She went on to collaborate with her husband in researching and writing a 23-volume anthology of keyboard music from Bach to Beethoven. The first edition of her Les Tresor de Pianistes was published in 1861. Louise continued to work on updating the anthology after her husband died suddenly in 1865 at the age of 60, and saw the final edition published eight in 1872, and on New Year’s Day the following year she retired as Professor of Piano at the conservatoire. She died, aged 69, three years later.
Let’s hear some more keyboard music, now, and two etudes. These were written in 1839 as part of a set of 30 studies. These etudes are interesting because the show that Louise Farrenc brought a real intellectual rigour to her composing. They became something of standard at the Paris Conservatoire not least because they begin in the style of Bach and then move forward in time.
Here’s what Robert Schumann wrote about an earlier set of etudes by Louise: “These are small, neat, sharp studies, so judicious in their outline, so finished, that one must become fond of them – all the more so because a very gentle romantic fragrance wafts over them.”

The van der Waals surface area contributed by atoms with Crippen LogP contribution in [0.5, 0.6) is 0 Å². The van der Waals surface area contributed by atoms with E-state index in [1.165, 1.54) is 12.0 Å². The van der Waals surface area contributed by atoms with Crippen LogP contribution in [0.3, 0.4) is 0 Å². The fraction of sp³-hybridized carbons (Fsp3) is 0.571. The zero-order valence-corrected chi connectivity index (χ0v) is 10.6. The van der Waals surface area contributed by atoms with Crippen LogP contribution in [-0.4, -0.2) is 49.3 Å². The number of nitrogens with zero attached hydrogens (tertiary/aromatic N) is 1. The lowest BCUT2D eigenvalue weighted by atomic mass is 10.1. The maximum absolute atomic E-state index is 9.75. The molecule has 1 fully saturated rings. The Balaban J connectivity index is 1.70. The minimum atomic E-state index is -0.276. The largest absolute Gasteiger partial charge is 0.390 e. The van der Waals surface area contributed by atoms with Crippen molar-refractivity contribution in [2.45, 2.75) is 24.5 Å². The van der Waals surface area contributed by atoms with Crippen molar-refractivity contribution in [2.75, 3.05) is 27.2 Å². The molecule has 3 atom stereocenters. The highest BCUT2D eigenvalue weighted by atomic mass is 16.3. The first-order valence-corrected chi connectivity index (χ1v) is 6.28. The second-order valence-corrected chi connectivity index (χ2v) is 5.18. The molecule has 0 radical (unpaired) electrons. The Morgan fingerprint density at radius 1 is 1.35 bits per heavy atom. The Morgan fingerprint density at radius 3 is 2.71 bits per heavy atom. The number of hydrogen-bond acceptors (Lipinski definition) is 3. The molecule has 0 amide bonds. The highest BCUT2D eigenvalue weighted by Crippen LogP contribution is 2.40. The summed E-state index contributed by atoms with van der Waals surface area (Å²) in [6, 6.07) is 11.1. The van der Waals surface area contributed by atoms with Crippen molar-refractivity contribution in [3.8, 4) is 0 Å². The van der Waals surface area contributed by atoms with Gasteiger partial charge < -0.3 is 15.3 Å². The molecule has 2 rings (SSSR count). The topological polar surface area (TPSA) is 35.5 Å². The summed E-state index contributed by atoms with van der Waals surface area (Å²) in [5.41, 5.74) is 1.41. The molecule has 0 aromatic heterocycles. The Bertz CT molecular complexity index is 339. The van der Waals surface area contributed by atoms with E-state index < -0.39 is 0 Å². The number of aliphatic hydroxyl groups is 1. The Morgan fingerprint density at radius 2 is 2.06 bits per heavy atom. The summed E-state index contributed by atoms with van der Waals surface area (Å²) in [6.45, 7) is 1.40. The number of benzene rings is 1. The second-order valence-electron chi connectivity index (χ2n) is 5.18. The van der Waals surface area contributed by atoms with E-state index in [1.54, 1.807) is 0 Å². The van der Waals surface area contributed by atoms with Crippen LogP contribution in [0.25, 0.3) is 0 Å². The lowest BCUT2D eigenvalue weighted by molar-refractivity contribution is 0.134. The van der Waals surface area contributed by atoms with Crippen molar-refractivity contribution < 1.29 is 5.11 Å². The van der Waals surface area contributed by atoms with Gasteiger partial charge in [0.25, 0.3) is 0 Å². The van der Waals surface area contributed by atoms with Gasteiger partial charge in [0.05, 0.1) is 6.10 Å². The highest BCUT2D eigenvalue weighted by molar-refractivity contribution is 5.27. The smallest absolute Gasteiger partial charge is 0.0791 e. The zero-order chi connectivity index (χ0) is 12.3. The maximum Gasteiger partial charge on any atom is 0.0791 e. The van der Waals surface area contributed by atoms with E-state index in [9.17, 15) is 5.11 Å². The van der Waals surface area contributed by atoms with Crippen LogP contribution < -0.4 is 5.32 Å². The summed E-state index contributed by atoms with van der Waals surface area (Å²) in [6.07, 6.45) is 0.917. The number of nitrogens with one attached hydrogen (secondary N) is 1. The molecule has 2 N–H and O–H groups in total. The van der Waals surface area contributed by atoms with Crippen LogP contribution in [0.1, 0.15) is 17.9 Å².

Loiuse Farrenc wrote three symphonies. You heard part of the 3rd earlier. Now, I would like you to hear part of her 2nd Symphony, which she wrote in 1842.
The Romantic era in music was in full flow at this time, and I’ve read suggestions that perhaps Farrenc didn’t become a star composer was that, musically, she was a bit conservative. What do you think?
This is the second movement of her 2nd Symphony, written in 1845, two years before she wrote the 3rd, which you heard at the beginning of the programme.
I mentioned earlier that the violinist Joseph Joachim was a big champion of her work. Here is an example of her writing for violin, a piece written in 1850. This is the third movement of her Violin Sonata No. 2.
Three years after Farrenc died in 1875, a French critic wrote this…
"Unfortunately, the genre of large-scale instrumental music to which Madame Farrenc, by nature and formation, felt herself called involves performance resources which a composer can acquire for herself or himself only with enormous effort.
“Another factor here is the public, as a rule not a very knowledgeable one, whose only standard for measuring the quality of a work is the name of its author.
“If the composer is unknown, the audience remains unreceptive, and the publishers, especially in France, close their ears anyway when someone offers them a halfway decent work. Such were the obstacles that Madame Farrenc met along the way and which caused her to despair. This is the reason why her work has fallen into oblivion today, when at any other epoch her works would have brought her great esteem."
Before we close, let’s hear one of Farrenc’s earlier pieces, the finale of her Concerted Variations on a Swiss Air. I am sure you will enjoy it.
Louise Farrenc playlist
Each Spotify track has been chosen specifically; however, the corresponding YouTube videos may be performed by different orchestras.